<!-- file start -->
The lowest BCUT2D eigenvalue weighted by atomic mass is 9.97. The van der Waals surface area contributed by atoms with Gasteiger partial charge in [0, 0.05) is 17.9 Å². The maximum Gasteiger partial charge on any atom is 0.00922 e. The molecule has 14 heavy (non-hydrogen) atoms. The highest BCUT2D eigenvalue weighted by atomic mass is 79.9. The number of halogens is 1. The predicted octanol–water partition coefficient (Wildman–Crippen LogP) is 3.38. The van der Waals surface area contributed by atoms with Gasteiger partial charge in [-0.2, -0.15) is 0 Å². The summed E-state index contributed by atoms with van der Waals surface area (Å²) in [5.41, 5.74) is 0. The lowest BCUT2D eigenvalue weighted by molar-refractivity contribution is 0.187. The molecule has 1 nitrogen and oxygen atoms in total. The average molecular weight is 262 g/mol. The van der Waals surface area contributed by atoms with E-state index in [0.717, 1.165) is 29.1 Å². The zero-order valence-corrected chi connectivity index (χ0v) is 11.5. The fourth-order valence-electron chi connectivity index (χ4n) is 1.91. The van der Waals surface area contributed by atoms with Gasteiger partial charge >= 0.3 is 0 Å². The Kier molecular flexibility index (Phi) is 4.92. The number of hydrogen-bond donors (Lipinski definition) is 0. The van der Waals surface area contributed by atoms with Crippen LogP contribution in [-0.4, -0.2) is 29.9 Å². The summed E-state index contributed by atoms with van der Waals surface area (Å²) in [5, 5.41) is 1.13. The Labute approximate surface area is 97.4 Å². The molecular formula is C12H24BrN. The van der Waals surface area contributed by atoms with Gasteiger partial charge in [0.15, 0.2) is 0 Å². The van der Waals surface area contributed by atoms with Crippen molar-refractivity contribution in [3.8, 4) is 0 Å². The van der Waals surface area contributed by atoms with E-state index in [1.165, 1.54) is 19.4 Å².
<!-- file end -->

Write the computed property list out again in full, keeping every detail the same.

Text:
The lowest BCUT2D eigenvalue weighted by atomic mass is 9.97. The van der Waals surface area contributed by atoms with Gasteiger partial charge in [0, 0.05) is 17.9 Å². The maximum Gasteiger partial charge on any atom is 0.00922 e. The molecule has 14 heavy (non-hydrogen) atoms. The highest BCUT2D eigenvalue weighted by atomic mass is 79.9. The number of halogens is 1. The predicted octanol–water partition coefficient (Wildman–Crippen LogP) is 3.38. The van der Waals surface area contributed by atoms with Gasteiger partial charge in [-0.2, -0.15) is 0 Å². The summed E-state index contributed by atoms with van der Waals surface area (Å²) in [5.41, 5.74) is 0. The lowest BCUT2D eigenvalue weighted by molar-refractivity contribution is 0.187. The molecule has 1 nitrogen and oxygen atoms in total. The average molecular weight is 262 g/mol. The van der Waals surface area contributed by atoms with E-state index in [0.717, 1.165) is 29.1 Å². The zero-order valence-corrected chi connectivity index (χ0v) is 11.5. The fourth-order valence-electron chi connectivity index (χ4n) is 1.91. The van der Waals surface area contributed by atoms with Gasteiger partial charge >= 0.3 is 0 Å². The Kier molecular flexibility index (Phi) is 4.92. The number of hydrogen-bond donors (Lipinski definition) is 0. The van der Waals surface area contributed by atoms with Crippen LogP contribution in [-0.4, -0.2) is 29.9 Å². The summed E-state index contributed by atoms with van der Waals surface area (Å²) in [5, 5.41) is 1.13. The Labute approximate surface area is 97.4 Å². The molecular formula is C12H24BrN. The van der Waals surface area contributed by atoms with Gasteiger partial charge in [0.15, 0.2) is 0 Å². The van der Waals surface area contributed by atoms with Crippen molar-refractivity contribution in [3.8, 4) is 0 Å². The van der Waals surface area contributed by atoms with E-state index in [1.165, 1.54) is 19.4 Å².